From June 9-15 this year, leaders in the machine learning community from around the world met at the Long Beach Convention Center for the 36th International Conference on Machine Learning. This was an exciting event where experts in industry and academia shared progress on the key problems facing practitioners today.
SigOpt was proud to sponsor ICML for the 4th consecutive year, and we sent several team members to represent, both at the exhibitor booth and at the sessions. Here were some takeaways from our time at the conference.
- The expo was a great way to meet new friends even before the tutorials. ICML attendees early to get their badges stopped by the expo area to learn about the new content that companies were presenting. We enjoyed our demo, engaging visitors in a discussion of sample-efficient search and asking “What should be ML’s top priorities?”. We found the NAVER and Microsoft expo workshops and the Wolfram demo interesting and well worth the time. For attendees at ICML on Sunday, we definitely recommend participating in the expo sessions.
- Special thanks on this front to the organizers for their help making sure that we had what we needed for our demo. They really went above and beyond for us.
- The tutorials provided a solid spread of topics, though with 9 tutorials it was difficult to soak up all of them. Realistically, an attendee has to just pick a tutorial and stick with it. We chose Frank Hutter’s session on how to appropriately define the configuration space of algorithms for the purposes of automating aspects of ML model/algorithm design. This was strongly related to the topic of automated machine learning.
- On the topic of AutoML, the AutoML workshop (also hosted by Frank as well as his students including SigOpt intern alumnus Katharina Eggensperger) was very exciting and well-attended. We heard lectures from a broad range of experts, including Peter Frazier, who both presented recent advances in the field and explained where they belong in the AutoML ecosystem. We also presented our poster on Bayesian Optimization over Sets.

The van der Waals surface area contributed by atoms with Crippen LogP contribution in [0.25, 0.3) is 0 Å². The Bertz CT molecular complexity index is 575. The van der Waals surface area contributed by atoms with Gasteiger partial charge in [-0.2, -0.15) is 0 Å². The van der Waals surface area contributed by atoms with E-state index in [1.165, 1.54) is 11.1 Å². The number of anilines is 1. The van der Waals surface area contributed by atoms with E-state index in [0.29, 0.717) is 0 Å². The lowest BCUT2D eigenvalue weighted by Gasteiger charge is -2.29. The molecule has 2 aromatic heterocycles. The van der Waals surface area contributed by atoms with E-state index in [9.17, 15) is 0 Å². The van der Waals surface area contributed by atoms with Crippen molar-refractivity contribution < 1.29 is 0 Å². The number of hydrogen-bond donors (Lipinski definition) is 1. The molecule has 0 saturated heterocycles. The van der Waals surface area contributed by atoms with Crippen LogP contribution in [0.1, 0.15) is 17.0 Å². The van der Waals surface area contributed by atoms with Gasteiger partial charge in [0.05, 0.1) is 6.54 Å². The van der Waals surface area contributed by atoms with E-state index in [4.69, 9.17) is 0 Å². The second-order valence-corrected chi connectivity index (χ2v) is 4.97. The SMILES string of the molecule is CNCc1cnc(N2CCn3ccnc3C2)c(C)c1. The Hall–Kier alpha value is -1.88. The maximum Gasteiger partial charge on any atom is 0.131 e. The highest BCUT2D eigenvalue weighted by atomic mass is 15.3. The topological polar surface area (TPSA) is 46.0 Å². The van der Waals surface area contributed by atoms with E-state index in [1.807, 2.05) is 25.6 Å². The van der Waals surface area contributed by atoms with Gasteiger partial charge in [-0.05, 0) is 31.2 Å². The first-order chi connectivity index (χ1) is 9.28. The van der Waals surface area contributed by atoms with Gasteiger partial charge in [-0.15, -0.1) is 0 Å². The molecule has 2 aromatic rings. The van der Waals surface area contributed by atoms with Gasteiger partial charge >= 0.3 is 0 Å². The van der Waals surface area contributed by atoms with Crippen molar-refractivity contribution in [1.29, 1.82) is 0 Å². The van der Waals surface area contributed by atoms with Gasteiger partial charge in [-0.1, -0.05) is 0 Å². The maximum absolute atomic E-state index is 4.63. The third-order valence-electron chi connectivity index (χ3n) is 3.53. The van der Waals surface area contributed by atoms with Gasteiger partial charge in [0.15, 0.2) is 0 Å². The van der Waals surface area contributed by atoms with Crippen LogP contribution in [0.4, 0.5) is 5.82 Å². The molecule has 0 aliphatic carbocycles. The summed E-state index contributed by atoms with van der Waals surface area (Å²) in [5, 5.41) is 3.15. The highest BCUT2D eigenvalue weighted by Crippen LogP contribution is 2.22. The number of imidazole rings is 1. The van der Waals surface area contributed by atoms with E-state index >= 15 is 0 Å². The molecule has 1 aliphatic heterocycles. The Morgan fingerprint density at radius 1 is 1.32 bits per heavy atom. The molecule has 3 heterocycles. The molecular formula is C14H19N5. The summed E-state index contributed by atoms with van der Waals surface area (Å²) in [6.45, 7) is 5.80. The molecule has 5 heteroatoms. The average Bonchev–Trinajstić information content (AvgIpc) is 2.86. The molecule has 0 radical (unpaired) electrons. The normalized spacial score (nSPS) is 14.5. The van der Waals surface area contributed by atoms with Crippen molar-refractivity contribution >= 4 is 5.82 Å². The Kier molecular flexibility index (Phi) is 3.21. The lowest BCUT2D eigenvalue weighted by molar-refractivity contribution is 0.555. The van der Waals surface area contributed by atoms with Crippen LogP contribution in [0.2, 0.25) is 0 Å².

- We also attended and presented at the “Climate Change: How can AI Help?” workshop. There were inspiring talks from the invited speakers and posters from fellow attendees. We see how the machine learning community feels the urgency to contribute to climate change research and collaborate with climate scientists to understand and mitigate the effect of global warming.
- The poster sessions showcased a variety of topics that ML can help, spanning new material design, extreme weather prediction, power system optimization, traffic pattern analysis, to many more use cases.
- During the panel discussion, Dr. Jennifer Chayes urges machine learning researchers to really listen to the needs of climate scientists in order to effectively collaborate. Dr. Andrew Ng also echoed the sentiment, saying that “the power and success of ML is to enable the success of those (researchers) who use it”.
- We hosted two Bayesian optimization events and caught up with many friends in the community. At the same time, we were also introduced to many new student researchers from around the world. We are anxious to see their work and look forward to future collaboration opportunities.
Below are some pictures from our time at the conference. First, this is Harvey and Mike presenting our joint research on Bayesian optimization for materials fabrications for more easily maintained solar panels at the Climate Change: How Can AI Help? workshop.
This picture was taken at SigOpt’s sponsor booth when two of our former research interns, Katharina Eggensperger and Jungtaek Kim, visited. At last year’s ICML, these two placed first and second in the AutoML competition.
This picture shows Harvey and Joyce discussing new ideas to an early visitor at our ICML Expo table. During our Expo Demo session we presented some of the outstanding research conducted by members of the sample-efficient methods research community (Bayesian optimization, active learning, active search). In particular, we discussed recent collaborations (including some of our own) with researchers in other fields, including materials science, medicine, environmental science, physics and robotics.
Here, Peter Frazier stops by our sponsor booth so we can head to dinner.
This is a picture of our Bayesian optimization dinner. This was a great opportunity to see old friends and meet new friends while discussing the latest progress on Bayesian optimization and other sample-efficient statistical strategies. We would like to thank the restaurant, Utopia, for accommodating a much larger crowd than we had originally planned, and we would also like to thank SigOpt’s operations coordinator Kurtis Leong for helping organize and execute this and other events that we held in Long Beach.